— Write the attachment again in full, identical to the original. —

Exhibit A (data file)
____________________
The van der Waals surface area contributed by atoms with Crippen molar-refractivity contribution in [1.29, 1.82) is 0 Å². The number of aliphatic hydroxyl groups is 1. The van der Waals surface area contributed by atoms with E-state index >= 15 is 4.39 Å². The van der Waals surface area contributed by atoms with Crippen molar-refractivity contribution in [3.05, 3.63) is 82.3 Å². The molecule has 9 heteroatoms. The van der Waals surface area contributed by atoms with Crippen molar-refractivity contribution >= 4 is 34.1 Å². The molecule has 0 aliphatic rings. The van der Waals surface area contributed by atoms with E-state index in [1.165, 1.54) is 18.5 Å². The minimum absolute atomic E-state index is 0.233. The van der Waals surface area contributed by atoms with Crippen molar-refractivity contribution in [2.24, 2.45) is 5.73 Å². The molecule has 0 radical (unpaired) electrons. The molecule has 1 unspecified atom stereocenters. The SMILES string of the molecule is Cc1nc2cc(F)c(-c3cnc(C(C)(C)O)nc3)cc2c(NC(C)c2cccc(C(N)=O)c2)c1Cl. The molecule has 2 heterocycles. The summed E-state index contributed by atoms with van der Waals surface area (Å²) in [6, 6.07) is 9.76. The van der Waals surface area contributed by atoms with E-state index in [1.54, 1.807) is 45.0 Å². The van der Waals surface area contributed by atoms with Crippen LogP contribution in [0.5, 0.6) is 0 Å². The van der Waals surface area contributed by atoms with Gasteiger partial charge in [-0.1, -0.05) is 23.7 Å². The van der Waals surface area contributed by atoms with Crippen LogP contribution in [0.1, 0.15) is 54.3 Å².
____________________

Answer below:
The van der Waals surface area contributed by atoms with Crippen molar-refractivity contribution in [1.29, 1.82) is 0 Å². The number of aliphatic hydroxyl groups is 1. The van der Waals surface area contributed by atoms with E-state index >= 15 is 4.39 Å². The van der Waals surface area contributed by atoms with Crippen molar-refractivity contribution in [3.05, 3.63) is 82.3 Å². The molecule has 9 heteroatoms. The van der Waals surface area contributed by atoms with Crippen molar-refractivity contribution >= 4 is 34.1 Å². The molecule has 0 aliphatic rings. The van der Waals surface area contributed by atoms with E-state index in [1.165, 1.54) is 18.5 Å². The minimum absolute atomic E-state index is 0.233. The van der Waals surface area contributed by atoms with Crippen molar-refractivity contribution in [2.24, 2.45) is 5.73 Å². The molecule has 0 radical (unpaired) electrons. The molecule has 1 unspecified atom stereocenters. The SMILES string of the molecule is Cc1nc2cc(F)c(-c3cnc(C(C)(C)O)nc3)cc2c(NC(C)c2cccc(C(N)=O)c2)c1Cl. The molecule has 2 heterocycles. The summed E-state index contributed by atoms with van der Waals surface area (Å²) in [6, 6.07) is 9.76. The van der Waals surface area contributed by atoms with E-state index in [1.54, 1.807) is 45.0 Å². The van der Waals surface area contributed by atoms with Crippen LogP contribution in [0.5, 0.6) is 0 Å². The van der Waals surface area contributed by atoms with Gasteiger partial charge in [-0.1, -0.05) is 23.7 Å². The van der Waals surface area contributed by atoms with Crippen LogP contribution in [0.1, 0.15) is 54.3 Å².